Shannon Noll salutes the young people of Condobolin who are reviving a non-existent music scene


If you were to walk around the quiet little town of Condobolin on a Wednesday evening, you would be surprised by the explosion of musical rhythms emanating from an unlikely building.

Inside the old structure you will find a group of school-aged children playing to classic and modern tunes.

One of the youngest, eight-year-old Rose Collins, learned to play the piano when she was four. She can also play guitar and bass.

“My dad started playing guitar, so I tried it and liked it, so I kept playing guitar,” she said.

The Making Sounds Music program gave Rose a space for her to explore her talents.

Siblings Scout and Rose Collins can be very serious when it comes to practicing their music.(

ABC Central West: Shannon Corvo

)

Rose is part of a group called the Baphomets alongside her brother, Scout Collins, 10.

He started playing the drums around the age of six.

“I can play three or four songs with my sister, but I can play a lot more on my own and with my dad,” Scout said.

“We come for you”

Condobolin is no stranger to musical talent.

Singer and songwriter Shannon Noll lived there for a time as an adult.

He was a finalist in the first season of Australian Idol and has become a defender of regional Australia.

The four members of the Neighbors We Know group, who practice in space, are very aware of Noll’s legacy.

Three teenagers with guitars and a keyboard smile at the camera.
Members of the band Neighbors We Know are excited to start performing live outside of school.(

ABC Central West: Shannon Corvo

)

The group plays rock, alternative and pop and formed less than two months ago.

Billie says she is grateful to have the program available to young people like her who are interested in music but are limited by their location.

The program offers young musicians a space to explore their skills.

“It’s a place that’s not my home and it’s a place that isn’t school, so I don’t feel like I have to do anything,” Billie said.

A man wearing a black jacket and blue jeans sits in a chair in front of a drum set.
Ben Crouch is both a musician and a youth leader.(

ABC Central West: Shannon Corvo

)

For 16-year-old Xavier Grimshaw, the best part is being able to be himself.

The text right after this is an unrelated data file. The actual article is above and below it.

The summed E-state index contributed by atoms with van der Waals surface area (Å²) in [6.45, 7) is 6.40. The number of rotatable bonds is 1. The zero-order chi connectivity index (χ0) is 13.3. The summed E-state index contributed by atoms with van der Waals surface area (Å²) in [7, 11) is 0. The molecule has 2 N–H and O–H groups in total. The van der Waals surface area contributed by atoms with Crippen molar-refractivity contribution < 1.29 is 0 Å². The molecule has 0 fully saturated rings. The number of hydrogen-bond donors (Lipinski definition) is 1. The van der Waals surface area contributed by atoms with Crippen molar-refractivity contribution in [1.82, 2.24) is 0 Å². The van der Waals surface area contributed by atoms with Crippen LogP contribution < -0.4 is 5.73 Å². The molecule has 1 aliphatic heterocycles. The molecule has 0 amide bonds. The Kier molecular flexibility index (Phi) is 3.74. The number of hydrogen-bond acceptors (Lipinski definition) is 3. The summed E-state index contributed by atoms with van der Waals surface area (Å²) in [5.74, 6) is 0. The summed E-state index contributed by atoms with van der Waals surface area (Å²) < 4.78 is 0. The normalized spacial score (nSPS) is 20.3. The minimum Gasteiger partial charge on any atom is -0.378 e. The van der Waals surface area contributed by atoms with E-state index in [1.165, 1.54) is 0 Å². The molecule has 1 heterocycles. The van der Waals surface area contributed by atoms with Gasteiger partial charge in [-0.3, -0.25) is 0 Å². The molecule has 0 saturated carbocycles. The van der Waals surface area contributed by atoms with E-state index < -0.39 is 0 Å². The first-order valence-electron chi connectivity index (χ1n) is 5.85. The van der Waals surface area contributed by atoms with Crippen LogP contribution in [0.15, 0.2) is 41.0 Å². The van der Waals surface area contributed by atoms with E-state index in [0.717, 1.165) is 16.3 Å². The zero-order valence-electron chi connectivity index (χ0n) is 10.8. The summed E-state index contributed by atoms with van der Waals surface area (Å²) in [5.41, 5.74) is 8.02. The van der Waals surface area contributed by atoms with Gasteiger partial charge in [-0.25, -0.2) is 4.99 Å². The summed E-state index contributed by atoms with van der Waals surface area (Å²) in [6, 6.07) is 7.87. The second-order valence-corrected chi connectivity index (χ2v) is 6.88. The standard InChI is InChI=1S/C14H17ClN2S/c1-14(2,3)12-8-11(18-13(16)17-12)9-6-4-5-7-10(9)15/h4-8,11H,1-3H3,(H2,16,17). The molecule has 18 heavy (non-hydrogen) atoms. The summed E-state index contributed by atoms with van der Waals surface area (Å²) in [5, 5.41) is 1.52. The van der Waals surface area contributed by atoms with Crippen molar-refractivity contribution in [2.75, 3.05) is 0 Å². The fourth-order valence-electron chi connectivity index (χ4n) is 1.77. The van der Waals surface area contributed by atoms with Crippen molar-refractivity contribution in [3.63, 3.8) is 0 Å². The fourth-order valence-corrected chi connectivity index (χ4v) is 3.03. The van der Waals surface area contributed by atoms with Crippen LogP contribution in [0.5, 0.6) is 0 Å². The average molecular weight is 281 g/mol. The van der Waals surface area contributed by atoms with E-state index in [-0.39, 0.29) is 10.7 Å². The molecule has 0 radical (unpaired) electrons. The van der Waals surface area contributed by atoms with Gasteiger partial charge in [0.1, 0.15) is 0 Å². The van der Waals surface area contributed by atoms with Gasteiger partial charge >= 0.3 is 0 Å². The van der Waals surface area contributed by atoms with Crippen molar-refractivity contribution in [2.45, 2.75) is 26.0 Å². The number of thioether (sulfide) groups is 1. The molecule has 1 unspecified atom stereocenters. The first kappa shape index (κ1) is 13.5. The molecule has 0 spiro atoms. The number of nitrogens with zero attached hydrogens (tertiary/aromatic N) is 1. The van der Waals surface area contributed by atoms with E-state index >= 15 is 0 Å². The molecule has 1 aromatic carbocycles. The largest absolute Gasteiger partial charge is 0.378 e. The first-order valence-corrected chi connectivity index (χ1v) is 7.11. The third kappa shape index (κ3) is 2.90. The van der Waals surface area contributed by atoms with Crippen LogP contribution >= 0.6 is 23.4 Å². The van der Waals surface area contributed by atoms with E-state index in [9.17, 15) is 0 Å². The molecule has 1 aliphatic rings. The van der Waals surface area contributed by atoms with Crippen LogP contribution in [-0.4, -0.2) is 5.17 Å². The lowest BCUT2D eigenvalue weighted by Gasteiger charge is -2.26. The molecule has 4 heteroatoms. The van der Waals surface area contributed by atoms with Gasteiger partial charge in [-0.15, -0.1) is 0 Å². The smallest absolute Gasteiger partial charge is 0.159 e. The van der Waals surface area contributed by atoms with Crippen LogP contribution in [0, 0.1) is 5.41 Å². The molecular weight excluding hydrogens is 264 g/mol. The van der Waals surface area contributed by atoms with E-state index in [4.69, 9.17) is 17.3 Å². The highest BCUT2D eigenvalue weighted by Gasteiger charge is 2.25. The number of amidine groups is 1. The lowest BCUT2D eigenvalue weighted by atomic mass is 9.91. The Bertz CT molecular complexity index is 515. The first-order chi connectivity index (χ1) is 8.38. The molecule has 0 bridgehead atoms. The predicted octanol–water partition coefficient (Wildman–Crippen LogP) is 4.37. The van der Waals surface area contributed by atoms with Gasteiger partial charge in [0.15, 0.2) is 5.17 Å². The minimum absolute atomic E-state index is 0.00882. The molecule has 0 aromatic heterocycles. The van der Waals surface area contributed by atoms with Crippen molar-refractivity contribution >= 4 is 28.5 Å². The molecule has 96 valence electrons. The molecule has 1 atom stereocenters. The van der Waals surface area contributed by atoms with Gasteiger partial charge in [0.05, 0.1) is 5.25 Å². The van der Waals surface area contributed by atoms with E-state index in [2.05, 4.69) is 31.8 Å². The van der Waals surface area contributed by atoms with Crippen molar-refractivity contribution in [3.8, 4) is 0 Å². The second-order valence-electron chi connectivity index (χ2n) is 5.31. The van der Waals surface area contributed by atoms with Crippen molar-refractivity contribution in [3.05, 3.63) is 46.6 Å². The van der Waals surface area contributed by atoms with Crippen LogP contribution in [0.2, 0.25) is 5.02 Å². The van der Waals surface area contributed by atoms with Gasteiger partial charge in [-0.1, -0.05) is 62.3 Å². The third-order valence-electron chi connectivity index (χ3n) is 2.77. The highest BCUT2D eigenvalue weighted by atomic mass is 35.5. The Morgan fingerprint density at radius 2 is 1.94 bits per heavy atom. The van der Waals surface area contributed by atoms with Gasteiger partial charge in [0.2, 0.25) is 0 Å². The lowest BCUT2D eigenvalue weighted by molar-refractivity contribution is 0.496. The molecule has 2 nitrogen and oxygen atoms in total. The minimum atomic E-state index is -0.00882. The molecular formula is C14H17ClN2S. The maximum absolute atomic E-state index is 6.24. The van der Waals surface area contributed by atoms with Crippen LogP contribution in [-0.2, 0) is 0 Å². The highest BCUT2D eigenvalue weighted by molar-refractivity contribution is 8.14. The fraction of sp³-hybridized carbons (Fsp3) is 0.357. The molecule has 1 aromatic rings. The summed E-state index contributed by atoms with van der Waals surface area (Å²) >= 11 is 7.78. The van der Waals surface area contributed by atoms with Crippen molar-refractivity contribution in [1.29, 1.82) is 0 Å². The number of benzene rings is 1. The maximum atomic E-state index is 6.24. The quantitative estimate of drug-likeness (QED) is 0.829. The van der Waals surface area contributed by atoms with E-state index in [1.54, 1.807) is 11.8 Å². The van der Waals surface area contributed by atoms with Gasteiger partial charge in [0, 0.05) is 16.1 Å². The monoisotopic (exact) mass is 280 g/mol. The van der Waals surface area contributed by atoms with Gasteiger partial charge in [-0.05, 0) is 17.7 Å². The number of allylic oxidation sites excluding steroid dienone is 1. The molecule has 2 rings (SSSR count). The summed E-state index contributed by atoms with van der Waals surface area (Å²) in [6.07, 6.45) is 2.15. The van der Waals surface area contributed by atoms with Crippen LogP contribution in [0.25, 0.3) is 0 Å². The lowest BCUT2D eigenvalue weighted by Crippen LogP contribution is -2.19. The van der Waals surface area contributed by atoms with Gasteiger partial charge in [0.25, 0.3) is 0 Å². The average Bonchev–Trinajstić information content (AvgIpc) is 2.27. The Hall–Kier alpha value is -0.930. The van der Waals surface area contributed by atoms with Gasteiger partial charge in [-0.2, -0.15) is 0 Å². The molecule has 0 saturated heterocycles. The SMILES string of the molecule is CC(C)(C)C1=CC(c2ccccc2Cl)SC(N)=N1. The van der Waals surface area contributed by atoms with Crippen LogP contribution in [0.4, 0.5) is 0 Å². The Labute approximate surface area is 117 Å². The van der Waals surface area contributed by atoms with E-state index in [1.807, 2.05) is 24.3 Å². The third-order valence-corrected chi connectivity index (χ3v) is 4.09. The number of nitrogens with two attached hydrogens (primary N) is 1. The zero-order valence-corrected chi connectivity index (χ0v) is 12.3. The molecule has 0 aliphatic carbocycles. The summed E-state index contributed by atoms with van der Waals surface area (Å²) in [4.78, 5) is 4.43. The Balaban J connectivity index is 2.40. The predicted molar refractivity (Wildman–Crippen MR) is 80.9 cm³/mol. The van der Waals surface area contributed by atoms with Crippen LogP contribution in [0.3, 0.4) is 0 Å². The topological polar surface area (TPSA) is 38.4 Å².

“It’s an expression, you know? he said.

“You can express the feelings that you are having at the moment and show it to people and they can feel it too.

“It gives this city the opportunity to have live music because we hardly have live music here.”

Youth worker and Condobolin local Ben Crouch combined his love for music and government funding through Western Plains Regional Development to run the program.

“So there are a lot of kids in town who were born to be musos, but there’s really nowhere to work on that – well, there are now.”

Shannon Noll puts her hands in her pockets.
Shannon Noll says he is proud of the children who make music in Condobolin.(

AAP: Tracey Nearmy

)

“Proud of the children”

Multi-platinum seller Noll said he was proud of the young musicians and the space that had been created.

“I think it’s absolutely fabulous,” he said.

“I think there could be a lot more musicians and just being able to go and have instruments on hand is very beneficial for the kids.

Before moving to Condobolin at the age of 18, Noll spent his formative years wearing Guns N ‘Roses shirts and wielding a skateboard in Tullibigeal, a town about 72 kilometers southwest of the city.

He thanks his brothers, his father and his science teacher for helping him get to where he is today and stresses the importance for children of having access to musical instruments and teachers.

A small brick-built convenience store with a large sign above an awning saying MIDTOWN.
The Mid-Town Corner Shop in Condobolin was made famous in Shannon Noll’s 2004 music video for What About Me?(

Provided: Google Maps

)

“Without that I don’t know where we would have gone or if we would have ever had the other group of covers,” he said,

“Because I probably wouldn’t have discovered anything about music.”

Noll said music education should be available to students across the country.

“Maybe we could take a little guitar tour and put some unused guitars back in working order and give them to the kids to give them a chance to use them.

“It’s a form of expression. A lot of people can relax with music that they usually remember, so I think that’s very, very beneficial for mental health as well.”

A white building behind a tree with autumn leaves.
This unpretentious building in Condobolin is home to some of the city’s most impressive young musicians.(

ABC Central West: Shannon Corvo

)

Australian regional schools “disadvantaged”

Rachel Whealy, who was Music Australia’s national music program director, Music Count Us In, said that although the initiative is “excellent” schools in regional areas are often “at a disadvantage in terms of the quality of education. musical “.

“It’s definitely not the teachers’ fault or anyone else’s fault, it’s just the system in Australia,” she said.

“The most important thing is that the principles and school communities value music and the arts and are willing, if they can, to devote part of their school budget to hiring a specialist music teacher or maybe at least some professional development. “


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